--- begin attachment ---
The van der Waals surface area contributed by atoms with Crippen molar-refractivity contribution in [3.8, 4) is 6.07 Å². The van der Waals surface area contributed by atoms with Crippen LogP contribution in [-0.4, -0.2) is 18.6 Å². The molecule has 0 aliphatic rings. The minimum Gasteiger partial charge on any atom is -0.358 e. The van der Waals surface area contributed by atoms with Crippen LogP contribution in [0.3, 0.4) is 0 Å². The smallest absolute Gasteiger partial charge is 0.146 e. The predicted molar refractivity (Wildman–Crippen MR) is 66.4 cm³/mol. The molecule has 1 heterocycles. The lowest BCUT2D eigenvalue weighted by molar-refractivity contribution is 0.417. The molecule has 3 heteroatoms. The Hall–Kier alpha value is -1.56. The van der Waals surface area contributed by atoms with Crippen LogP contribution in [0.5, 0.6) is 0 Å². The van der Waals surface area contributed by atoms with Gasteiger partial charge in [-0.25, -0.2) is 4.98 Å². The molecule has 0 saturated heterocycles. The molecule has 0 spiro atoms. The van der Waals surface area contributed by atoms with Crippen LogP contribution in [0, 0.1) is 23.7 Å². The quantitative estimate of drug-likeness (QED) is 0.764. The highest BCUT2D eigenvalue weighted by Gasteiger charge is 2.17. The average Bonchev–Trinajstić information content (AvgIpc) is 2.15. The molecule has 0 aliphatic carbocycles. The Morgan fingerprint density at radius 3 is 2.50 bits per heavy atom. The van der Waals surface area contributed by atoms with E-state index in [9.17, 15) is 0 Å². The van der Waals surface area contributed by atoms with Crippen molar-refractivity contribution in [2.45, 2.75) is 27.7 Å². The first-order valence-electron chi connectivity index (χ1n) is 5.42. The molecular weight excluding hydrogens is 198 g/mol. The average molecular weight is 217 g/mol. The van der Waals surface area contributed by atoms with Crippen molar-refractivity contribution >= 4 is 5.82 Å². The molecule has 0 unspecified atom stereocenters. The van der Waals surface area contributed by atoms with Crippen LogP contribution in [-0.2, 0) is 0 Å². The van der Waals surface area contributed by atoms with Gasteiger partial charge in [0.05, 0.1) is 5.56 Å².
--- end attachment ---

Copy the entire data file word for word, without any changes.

The van der Waals surface area contributed by atoms with Crippen molar-refractivity contribution in [3.8, 4) is 6.07 Å². The van der Waals surface area contributed by atoms with Crippen LogP contribution in [-0.4, -0.2) is 18.6 Å². The molecule has 0 aliphatic rings. The minimum Gasteiger partial charge on any atom is -0.358 e. The van der Waals surface area contributed by atoms with Crippen LogP contribution in [0.3, 0.4) is 0 Å². The smallest absolute Gasteiger partial charge is 0.146 e. The predicted molar refractivity (Wildman–Crippen MR) is 66.4 cm³/mol. The molecule has 1 heterocycles. The lowest BCUT2D eigenvalue weighted by molar-refractivity contribution is 0.417. The molecule has 3 heteroatoms. The Hall–Kier alpha value is -1.56. The van der Waals surface area contributed by atoms with Crippen LogP contribution in [0.5, 0.6) is 0 Å². The van der Waals surface area contributed by atoms with Gasteiger partial charge in [-0.25, -0.2) is 4.98 Å². The molecule has 0 saturated heterocycles. The molecule has 0 spiro atoms. The van der Waals surface area contributed by atoms with Crippen LogP contribution in [0, 0.1) is 23.7 Å². The quantitative estimate of drug-likeness (QED) is 0.764. The highest BCUT2D eigenvalue weighted by Gasteiger charge is 2.17. The average Bonchev–Trinajstić information content (AvgIpc) is 2.15. The molecule has 0 aliphatic carbocycles. The Morgan fingerprint density at radius 3 is 2.50 bits per heavy atom. The van der Waals surface area contributed by atoms with E-state index in [9.17, 15) is 0 Å². The van der Waals surface area contributed by atoms with Crippen molar-refractivity contribution in [2.45, 2.75) is 27.7 Å². The first-order valence-electron chi connectivity index (χ1n) is 5.42. The molecular weight excluding hydrogens is 198 g/mol. The average molecular weight is 217 g/mol. The van der Waals surface area contributed by atoms with Crippen molar-refractivity contribution >= 4 is 5.82 Å². The molecule has 0 unspecified atom stereocenters. The van der Waals surface area contributed by atoms with Crippen LogP contribution in [-0.2, 0) is 0 Å². The van der Waals surface area contributed by atoms with Gasteiger partial charge in [0.05, 0.1) is 5.56 Å².